How To Tell if You’re Addicted to Stress
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No one is immune to the effects of stress, but what happens when those feelings of tension become a longer-lasting cycle? Research indicates stress levels have been rising for many Americans over the past decade, and the pandemic’s effects worsened these trends. We often think of stress as something we want to avoid, but what happens when it becomes an addiction? A stress addiction isn’t an official diagnosis, but there are indications that, as counterintuitive as it may sound, you can become addicted because of how stress affects your brain.
Stress is the experience of physical or emotional tension. We can experience stress as the result of anything that causes us to feel nervous, frustrated or angry. Our body responds to demanding or challenging events with stress, which can be positive in short bursts. For example, short bursts of stress help us finish a project to meet a deadline or avoid potentially dangerous situations. Stress is part of our fight-or-flight response, allowing us to take on challenging situations. However, longer-lasting or chronic stress can damage your health and well-being.
Acute stress is short-term stress that quickly dissipates. We all experience acute stress at different times. Chronic stress lasts longer and can stem from relationship problems, challenges at work, financial difficulties, health worries or other issues. Stress that’s ongoing for weeks or months is chronic. Unfortunately, people become so used to experiencing chronic stress that they may not realize how it’s affecting them.
Can You Get Addicted to Stress?
When you experience stress, it triggers chemicals in the brain. These chemicals include cortisol, the so-called stress hormone, and dopamine. These chemicals impact our mood, and they’re what lead someone to feel happy. For some people, stress effects on their brains could lead them to seek out stressful situations. The release of dopamine and cortisol in the brain can create a pleasurable surge of feelings.
It’s also possible that stress addiction can stem from growing up in an environment where there was always a sense of high stress. You could, as an adult, get to a point where your natural or comfortable state is feeling on edge. Consistently high cortisol levels keep us in the fight, flight or freeze mode. The more stress we experience growing up, the harder it is to manage as adults. Stress creates a natural high and activates our attention and arousal systems. Stressors, like drugs, can trigger the neural circuits that play a role in craving and wanting.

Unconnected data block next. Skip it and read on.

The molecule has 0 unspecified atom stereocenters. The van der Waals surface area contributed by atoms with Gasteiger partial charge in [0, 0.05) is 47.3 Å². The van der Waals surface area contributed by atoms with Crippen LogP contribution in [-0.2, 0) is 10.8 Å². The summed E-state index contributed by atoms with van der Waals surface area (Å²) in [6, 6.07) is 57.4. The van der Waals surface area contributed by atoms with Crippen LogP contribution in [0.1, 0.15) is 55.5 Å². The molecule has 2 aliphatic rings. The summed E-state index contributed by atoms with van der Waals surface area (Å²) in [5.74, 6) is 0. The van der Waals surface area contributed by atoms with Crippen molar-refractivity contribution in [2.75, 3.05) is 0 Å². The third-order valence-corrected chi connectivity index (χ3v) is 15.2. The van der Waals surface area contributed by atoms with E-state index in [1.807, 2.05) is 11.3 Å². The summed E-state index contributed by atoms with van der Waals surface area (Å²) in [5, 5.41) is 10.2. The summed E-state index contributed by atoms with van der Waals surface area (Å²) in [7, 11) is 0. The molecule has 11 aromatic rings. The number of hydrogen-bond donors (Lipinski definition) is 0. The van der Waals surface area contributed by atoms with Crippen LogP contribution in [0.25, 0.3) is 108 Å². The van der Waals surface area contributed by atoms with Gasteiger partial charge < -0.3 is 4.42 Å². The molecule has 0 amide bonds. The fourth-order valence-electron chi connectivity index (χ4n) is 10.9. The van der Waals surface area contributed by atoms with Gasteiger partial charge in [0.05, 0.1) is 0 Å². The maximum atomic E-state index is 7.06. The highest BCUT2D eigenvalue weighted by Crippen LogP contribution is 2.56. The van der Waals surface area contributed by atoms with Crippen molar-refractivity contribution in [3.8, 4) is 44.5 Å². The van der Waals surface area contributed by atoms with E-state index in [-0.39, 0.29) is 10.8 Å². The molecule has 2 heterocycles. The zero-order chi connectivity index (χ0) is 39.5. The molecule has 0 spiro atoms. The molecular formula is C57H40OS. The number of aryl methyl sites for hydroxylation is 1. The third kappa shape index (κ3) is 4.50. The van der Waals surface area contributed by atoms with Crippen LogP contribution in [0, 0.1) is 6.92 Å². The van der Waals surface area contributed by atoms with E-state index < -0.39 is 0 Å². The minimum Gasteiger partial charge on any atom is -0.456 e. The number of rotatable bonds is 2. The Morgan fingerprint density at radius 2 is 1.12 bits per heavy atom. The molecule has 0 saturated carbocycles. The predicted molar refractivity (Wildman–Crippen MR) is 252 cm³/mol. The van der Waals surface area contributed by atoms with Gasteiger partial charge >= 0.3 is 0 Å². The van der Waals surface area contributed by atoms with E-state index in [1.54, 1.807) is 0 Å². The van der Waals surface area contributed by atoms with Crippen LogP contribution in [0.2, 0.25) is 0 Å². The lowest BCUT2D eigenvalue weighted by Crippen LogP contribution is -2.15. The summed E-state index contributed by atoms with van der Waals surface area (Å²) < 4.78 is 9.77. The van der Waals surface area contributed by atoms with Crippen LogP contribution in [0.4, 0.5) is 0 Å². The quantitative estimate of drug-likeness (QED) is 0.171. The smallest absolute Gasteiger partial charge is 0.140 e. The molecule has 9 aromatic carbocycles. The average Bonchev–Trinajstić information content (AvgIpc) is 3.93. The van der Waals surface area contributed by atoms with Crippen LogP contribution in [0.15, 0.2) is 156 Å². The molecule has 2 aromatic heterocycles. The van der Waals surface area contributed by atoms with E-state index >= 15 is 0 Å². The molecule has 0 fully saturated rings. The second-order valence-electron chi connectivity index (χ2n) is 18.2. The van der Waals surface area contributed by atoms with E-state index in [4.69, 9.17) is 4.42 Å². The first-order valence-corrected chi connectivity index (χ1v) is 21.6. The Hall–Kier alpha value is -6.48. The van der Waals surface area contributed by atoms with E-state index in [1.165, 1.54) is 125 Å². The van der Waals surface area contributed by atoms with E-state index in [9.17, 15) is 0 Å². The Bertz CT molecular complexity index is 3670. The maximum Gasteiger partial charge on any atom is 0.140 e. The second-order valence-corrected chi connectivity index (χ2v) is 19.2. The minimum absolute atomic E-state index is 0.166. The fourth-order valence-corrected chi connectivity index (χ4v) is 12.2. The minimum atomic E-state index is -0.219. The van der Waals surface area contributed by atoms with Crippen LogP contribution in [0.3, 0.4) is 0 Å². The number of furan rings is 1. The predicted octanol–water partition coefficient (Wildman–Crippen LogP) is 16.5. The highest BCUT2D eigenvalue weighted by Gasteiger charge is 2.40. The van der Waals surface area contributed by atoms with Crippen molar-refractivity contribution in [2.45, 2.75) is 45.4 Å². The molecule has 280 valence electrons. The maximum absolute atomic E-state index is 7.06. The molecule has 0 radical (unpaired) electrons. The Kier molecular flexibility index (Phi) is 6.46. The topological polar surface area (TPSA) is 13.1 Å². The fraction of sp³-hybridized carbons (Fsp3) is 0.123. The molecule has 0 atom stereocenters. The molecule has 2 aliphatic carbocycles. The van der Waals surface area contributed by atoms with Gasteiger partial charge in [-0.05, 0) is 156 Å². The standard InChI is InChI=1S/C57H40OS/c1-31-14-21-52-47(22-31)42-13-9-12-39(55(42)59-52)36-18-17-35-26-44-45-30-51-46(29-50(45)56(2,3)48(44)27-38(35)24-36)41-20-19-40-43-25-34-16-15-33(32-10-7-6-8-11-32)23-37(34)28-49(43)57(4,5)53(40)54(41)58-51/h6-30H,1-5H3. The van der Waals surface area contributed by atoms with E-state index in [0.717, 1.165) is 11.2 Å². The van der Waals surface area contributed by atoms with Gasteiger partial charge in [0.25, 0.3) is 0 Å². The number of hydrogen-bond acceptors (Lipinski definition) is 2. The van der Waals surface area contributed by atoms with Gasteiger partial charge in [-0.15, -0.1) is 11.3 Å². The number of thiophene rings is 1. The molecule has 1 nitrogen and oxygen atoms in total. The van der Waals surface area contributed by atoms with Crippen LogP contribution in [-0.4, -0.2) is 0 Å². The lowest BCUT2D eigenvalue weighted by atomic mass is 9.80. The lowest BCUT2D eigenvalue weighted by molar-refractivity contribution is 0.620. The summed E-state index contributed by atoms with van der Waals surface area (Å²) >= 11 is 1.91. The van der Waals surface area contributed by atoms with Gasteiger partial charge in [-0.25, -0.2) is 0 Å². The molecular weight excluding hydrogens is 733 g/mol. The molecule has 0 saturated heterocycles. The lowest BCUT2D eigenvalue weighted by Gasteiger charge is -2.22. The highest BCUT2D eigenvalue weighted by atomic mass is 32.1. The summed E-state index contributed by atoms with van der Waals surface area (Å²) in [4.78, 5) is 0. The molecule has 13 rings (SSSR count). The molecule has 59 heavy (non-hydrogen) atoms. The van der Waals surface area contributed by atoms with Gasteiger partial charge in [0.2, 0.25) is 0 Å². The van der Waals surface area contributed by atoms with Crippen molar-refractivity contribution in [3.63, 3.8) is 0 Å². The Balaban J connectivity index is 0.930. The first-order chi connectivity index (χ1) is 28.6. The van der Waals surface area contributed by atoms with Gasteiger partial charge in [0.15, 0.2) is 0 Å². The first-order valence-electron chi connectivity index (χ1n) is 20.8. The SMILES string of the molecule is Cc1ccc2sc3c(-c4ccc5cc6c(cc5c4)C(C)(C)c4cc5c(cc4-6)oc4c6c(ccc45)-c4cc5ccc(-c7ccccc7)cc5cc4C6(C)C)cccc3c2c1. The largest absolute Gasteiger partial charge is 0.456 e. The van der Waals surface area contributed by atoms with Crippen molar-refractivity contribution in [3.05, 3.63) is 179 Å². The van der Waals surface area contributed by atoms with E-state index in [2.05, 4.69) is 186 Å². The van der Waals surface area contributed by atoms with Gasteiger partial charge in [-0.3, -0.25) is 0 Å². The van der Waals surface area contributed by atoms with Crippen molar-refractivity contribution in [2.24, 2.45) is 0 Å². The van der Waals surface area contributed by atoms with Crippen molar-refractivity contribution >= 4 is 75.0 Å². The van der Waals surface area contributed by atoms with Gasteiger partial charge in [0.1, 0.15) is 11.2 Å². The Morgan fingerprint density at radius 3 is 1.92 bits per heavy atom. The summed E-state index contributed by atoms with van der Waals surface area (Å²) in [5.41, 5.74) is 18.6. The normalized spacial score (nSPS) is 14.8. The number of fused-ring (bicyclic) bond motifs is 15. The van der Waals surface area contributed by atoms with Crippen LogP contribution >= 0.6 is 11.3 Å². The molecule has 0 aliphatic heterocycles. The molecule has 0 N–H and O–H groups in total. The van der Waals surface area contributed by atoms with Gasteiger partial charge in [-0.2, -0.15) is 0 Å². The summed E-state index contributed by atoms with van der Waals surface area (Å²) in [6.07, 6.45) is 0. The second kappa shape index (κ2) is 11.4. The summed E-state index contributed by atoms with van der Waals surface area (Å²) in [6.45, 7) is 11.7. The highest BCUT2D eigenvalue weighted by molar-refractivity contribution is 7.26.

Signs You May Be Addicted to Stress
How do you know if you’re addicted to stress? For some people, physical health problems may be the first clue. Symptoms of excessive or chronic stress can include:
- High blood pressure
- Appetite changes
- A compromised immune system
People with high-stress levels on an ongoing basis are also more likely to have other addictions, including substance use disorder. You might also find that you’re frequently complaining. When you’re addicted to stress, you may spend a lot of time focusing on how stressful your life is because that’s what feels natural for you.
Other possible signs of stress addiction include:
- Behaviors that have adverse consequences or are harmful
- Seeking out things that create stress
- Feeling bored unless feeling stress
- Continuing to put yourself in situations that are stressful even though you’re experiencing physical symptoms or other issues
- Not practicing self-care
- Physical pain, such as back pain
- Being unable to recall the last time you weren’t stressed
Long-term Effects of Stress
Long-term or chronic stress can lead to a greater risk of:
- High blood pressure
- Heart disease
- Menstrual problems
- Skin problems like eczema or acne
Glucocorticoids, including cortisol, help regulate the immune system and reduce inflammation. When you experience chronic stress, it can lead to impaired communication with your immune system. That may be associated with several physical and mental health conditions, including chronic fatigue, depression, immune disorders and metabolic disorders. Stress is also related to changes in your gut bacteria and you may experience gut dysfunction or diseases. This can especially affect people with chronic bowel disorders.
The effects of stress over the long term can also impact the reproductive system. Chronic stress can affect sperm and testosterone production in males, leading to lower libido and erectile dysfunction. In women, ongoing stress can reduce sexual desire, impair the ability to conceive and worsen premenstrual or menopausal symptoms.
How To Overcome Stress Addiction
If you feel you’re dealing with stress addiction, there are steps you can take. One is to try psychotherapy like cognitive-behavioral therapy or dialectical behavioral therapy. Therapy can help you explore the root causes of your thoughts and behaviors. Other options include:
- Deep breathing exercises
- Prioritizing sleep
- Eating high-nutrient foods
- Engaging in activities that emotionally recharge you
- Practicing self-care
- Setting boundaries to promote balance in your life
- Meditation or mindfulness
- Participating in a support group
If you’d like to explore how you’re experiencing stress and how it might be impacting your life, the Nobu app is a mental health tool with everything you need. Set goals, track your progress, schedule appointments and attend teletherapy within the app. Download the Nobu app at the App Store or Google Play store.
Take Control Of Your Mental Health
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